The Oxymoron in Skincare

How the pandemic has changed the health of our skin


Brie Williams

Products recommended by PCH students. “Simple Micellar Cleansing Water” (left), “CeraVe Daily Moisterizing Lotion” (middle), and “CeraVe Foaming Facial Cleanser” (right).

Brie Williams, Staff Reporter

There are a million videos and articles online giving teenagers advice on how to take care of their skin. This advice has been around for as long as anyone can remember; from Marilyn Monroe’s oil cleanse to Hyrum’s CeraVe and Original plug. Over the last two years the pandemic has caused a lot of change, but how has it changed skincare?

Skincare products were flying off the shelves during the first quarantine back in March 2020. People were stuck at home and needed something to do, so face masks, face cleanses, and other skincare products were a cure for boredom. Once quarantine was lifted, these skincare products continued selling out because everyone had become accustomed to taking care of their skin. 

Skincare products were also selling well because of a new form of acne; mascne. Wearing a mask all day can collect a lot of sweat, dirt, and bacteria that can enter the pores. This caused a lot of acne issues in the chin and lip areas.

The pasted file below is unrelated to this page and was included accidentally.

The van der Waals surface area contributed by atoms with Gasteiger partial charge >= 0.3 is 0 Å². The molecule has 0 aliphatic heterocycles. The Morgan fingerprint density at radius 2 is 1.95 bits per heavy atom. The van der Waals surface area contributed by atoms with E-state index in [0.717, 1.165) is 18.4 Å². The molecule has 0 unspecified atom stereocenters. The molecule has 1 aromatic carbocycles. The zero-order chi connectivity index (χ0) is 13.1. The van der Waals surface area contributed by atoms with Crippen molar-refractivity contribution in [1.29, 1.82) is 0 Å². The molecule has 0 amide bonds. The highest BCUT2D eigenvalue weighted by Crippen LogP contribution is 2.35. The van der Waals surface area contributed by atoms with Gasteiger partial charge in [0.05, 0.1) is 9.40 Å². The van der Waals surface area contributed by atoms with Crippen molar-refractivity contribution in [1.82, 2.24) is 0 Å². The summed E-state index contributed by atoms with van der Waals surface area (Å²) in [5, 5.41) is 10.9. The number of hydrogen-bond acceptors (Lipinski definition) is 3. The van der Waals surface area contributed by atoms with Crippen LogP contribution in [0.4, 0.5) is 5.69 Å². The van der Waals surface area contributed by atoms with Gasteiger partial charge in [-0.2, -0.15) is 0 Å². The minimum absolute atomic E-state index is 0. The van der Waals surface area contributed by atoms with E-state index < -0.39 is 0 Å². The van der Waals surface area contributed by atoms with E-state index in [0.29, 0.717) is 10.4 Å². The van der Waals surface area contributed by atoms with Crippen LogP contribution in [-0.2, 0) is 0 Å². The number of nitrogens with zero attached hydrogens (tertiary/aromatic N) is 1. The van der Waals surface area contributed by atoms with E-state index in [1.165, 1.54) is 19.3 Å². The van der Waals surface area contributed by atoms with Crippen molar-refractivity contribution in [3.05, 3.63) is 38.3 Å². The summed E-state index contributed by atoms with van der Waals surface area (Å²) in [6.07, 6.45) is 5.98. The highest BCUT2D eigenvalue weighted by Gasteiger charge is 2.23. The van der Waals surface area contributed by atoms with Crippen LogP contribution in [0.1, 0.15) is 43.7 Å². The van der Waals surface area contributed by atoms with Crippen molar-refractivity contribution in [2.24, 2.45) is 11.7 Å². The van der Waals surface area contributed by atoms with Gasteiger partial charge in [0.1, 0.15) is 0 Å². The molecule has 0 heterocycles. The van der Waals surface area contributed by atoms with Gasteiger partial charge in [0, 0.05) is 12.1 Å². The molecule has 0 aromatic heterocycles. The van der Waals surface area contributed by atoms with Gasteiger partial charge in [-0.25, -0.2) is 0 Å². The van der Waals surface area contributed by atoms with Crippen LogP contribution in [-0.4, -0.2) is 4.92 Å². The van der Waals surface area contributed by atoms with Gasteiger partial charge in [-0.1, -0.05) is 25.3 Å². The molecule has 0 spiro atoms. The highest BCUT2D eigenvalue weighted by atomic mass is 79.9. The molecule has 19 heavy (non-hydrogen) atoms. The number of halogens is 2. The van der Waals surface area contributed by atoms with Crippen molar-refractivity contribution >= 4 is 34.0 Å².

“Since wearing masks, I have noticed that I have gotten more breakouts on my chin area,” said Ellie Sioumcas (10). 

There is a significant difference in acne since masks became a necessity. A lot of people are noticing how oily their skin is because it goes untouched under the mask all day. 

“It causes it to be much more oily and locks in more moisture and dirt than it did before we were wearing masks,” said Jadyn Wallis (12). 

Masks have also changed the amount of makeup people are wearing now. 

“I have not stopped wearing makeup, however I have limited the amount I use on the parts that get covered up considering no one sees it much anyway,” said Wallis. 

Without properly cleansing, it can be hard to remove all makeup at the end of the day. This leftover makeup can soak into the pores and cause damage to the skin, such as breakouts. Acne is the infection of pores; getting anything stuck in the pores for an extended period of time can cause infection. Due to masks, fewer people have been wearing makeup. 

The pandemic has made me feel like I don’t need makeup because my face is mostly covered anyways,” said Sioumcas. 

Overall, the pandemic has caused an oxymoron in skincare. Masks seem to be making acne worse, but wearing less makeup because of masks can help improve skin health. The best way to conquer this quarrel is to use the products that work best with your skin. This may take some searching, but once you find them the payoff will be worth it.